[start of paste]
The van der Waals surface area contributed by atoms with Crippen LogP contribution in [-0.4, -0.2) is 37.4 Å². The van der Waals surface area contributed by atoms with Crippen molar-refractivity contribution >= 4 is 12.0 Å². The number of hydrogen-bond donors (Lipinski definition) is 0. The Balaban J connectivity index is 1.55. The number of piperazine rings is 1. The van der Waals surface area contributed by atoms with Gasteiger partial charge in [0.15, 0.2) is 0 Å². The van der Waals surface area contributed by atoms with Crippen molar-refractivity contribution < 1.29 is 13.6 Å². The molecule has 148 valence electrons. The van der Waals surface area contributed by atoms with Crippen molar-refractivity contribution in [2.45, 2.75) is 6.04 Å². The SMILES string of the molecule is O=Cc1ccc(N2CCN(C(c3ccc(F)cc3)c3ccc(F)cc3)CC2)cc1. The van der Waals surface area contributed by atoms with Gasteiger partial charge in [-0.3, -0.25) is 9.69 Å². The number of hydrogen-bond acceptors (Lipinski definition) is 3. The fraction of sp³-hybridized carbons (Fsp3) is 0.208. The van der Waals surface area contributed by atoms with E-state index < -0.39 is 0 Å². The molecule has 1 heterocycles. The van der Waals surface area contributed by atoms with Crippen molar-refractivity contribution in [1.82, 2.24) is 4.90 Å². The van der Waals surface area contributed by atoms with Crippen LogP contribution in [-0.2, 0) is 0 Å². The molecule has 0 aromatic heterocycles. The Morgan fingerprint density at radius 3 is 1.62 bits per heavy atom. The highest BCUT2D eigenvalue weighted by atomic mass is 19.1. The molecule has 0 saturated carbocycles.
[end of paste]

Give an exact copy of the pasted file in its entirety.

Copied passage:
The van der Waals surface area contributed by atoms with Crippen LogP contribution in [-0.4, -0.2) is 37.4 Å². The van der Waals surface area contributed by atoms with Crippen molar-refractivity contribution >= 4 is 12.0 Å². The number of hydrogen-bond donors (Lipinski definition) is 0. The Balaban J connectivity index is 1.55. The number of piperazine rings is 1. The van der Waals surface area contributed by atoms with Gasteiger partial charge in [0.15, 0.2) is 0 Å². The van der Waals surface area contributed by atoms with Crippen molar-refractivity contribution < 1.29 is 13.6 Å². The molecule has 148 valence electrons. The van der Waals surface area contributed by atoms with Crippen molar-refractivity contribution in [2.45, 2.75) is 6.04 Å². The SMILES string of the molecule is O=Cc1ccc(N2CCN(C(c3ccc(F)cc3)c3ccc(F)cc3)CC2)cc1. The van der Waals surface area contributed by atoms with Gasteiger partial charge in [-0.3, -0.25) is 9.69 Å². The number of hydrogen-bond acceptors (Lipinski definition) is 3. The fraction of sp³-hybridized carbons (Fsp3) is 0.208. The van der Waals surface area contributed by atoms with E-state index < -0.39 is 0 Å². The molecule has 1 heterocycles. The van der Waals surface area contributed by atoms with Crippen molar-refractivity contribution in [1.82, 2.24) is 4.90 Å². The van der Waals surface area contributed by atoms with Crippen LogP contribution in [-0.2, 0) is 0 Å². The molecule has 0 aromatic heterocycles. The Morgan fingerprint density at radius 3 is 1.62 bits per heavy atom. The highest BCUT2D eigenvalue weighted by atomic mass is 19.1. The molecule has 0 saturated carbocycles.